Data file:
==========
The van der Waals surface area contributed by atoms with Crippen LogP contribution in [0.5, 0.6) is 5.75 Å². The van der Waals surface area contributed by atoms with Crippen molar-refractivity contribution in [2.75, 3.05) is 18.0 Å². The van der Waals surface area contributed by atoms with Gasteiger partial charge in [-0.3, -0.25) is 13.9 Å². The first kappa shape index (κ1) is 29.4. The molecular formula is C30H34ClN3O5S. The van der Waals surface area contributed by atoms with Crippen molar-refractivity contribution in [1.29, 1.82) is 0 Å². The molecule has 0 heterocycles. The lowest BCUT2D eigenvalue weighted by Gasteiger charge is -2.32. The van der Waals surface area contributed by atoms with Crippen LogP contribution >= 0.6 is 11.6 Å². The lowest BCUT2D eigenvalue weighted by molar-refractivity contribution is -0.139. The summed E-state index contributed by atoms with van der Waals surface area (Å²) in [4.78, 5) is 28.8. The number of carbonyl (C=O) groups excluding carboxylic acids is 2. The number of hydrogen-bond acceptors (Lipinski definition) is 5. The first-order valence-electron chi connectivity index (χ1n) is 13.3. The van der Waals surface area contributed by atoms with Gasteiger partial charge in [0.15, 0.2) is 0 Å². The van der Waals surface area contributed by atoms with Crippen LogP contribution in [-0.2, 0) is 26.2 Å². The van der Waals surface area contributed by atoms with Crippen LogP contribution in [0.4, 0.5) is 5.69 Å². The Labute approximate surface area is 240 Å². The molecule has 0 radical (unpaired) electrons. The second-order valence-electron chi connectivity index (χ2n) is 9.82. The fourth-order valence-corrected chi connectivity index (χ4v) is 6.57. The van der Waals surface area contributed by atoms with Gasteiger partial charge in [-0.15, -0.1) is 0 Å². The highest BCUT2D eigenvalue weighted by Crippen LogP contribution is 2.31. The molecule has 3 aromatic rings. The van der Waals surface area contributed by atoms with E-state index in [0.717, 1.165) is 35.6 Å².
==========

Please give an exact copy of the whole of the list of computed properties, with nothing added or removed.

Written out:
The van der Waals surface area contributed by atoms with Crippen LogP contribution in [0.5, 0.6) is 5.75 Å². The van der Waals surface area contributed by atoms with Crippen molar-refractivity contribution in [2.75, 3.05) is 18.0 Å². The van der Waals surface area contributed by atoms with Gasteiger partial charge in [-0.3, -0.25) is 13.9 Å². The first kappa shape index (κ1) is 29.4. The molecular formula is C30H34ClN3O5S. The van der Waals surface area contributed by atoms with Crippen molar-refractivity contribution in [1.29, 1.82) is 0 Å². The molecule has 0 heterocycles. The lowest BCUT2D eigenvalue weighted by Gasteiger charge is -2.32. The van der Waals surface area contributed by atoms with Crippen LogP contribution >= 0.6 is 11.6 Å². The lowest BCUT2D eigenvalue weighted by molar-refractivity contribution is -0.139. The summed E-state index contributed by atoms with van der Waals surface area (Å²) in [4.78, 5) is 28.8. The number of carbonyl (C=O) groups excluding carboxylic acids is 2. The number of hydrogen-bond acceptors (Lipinski definition) is 5. The first-order valence-electron chi connectivity index (χ1n) is 13.3. The van der Waals surface area contributed by atoms with Gasteiger partial charge in [0.15, 0.2) is 0 Å². The van der Waals surface area contributed by atoms with Crippen LogP contribution in [-0.2, 0) is 26.2 Å². The van der Waals surface area contributed by atoms with Crippen LogP contribution in [0.4, 0.5) is 5.69 Å². The Labute approximate surface area is 240 Å². The molecule has 0 radical (unpaired) electrons. The second-order valence-electron chi connectivity index (χ2n) is 9.82. The fourth-order valence-corrected chi connectivity index (χ4v) is 6.57. The van der Waals surface area contributed by atoms with Gasteiger partial charge in [-0.15, -0.1) is 0 Å². The highest BCUT2D eigenvalue weighted by Crippen LogP contribution is 2.31. The molecule has 3 aromatic rings. The van der Waals surface area contributed by atoms with E-state index in [0.717, 1.165) is 35.6 Å².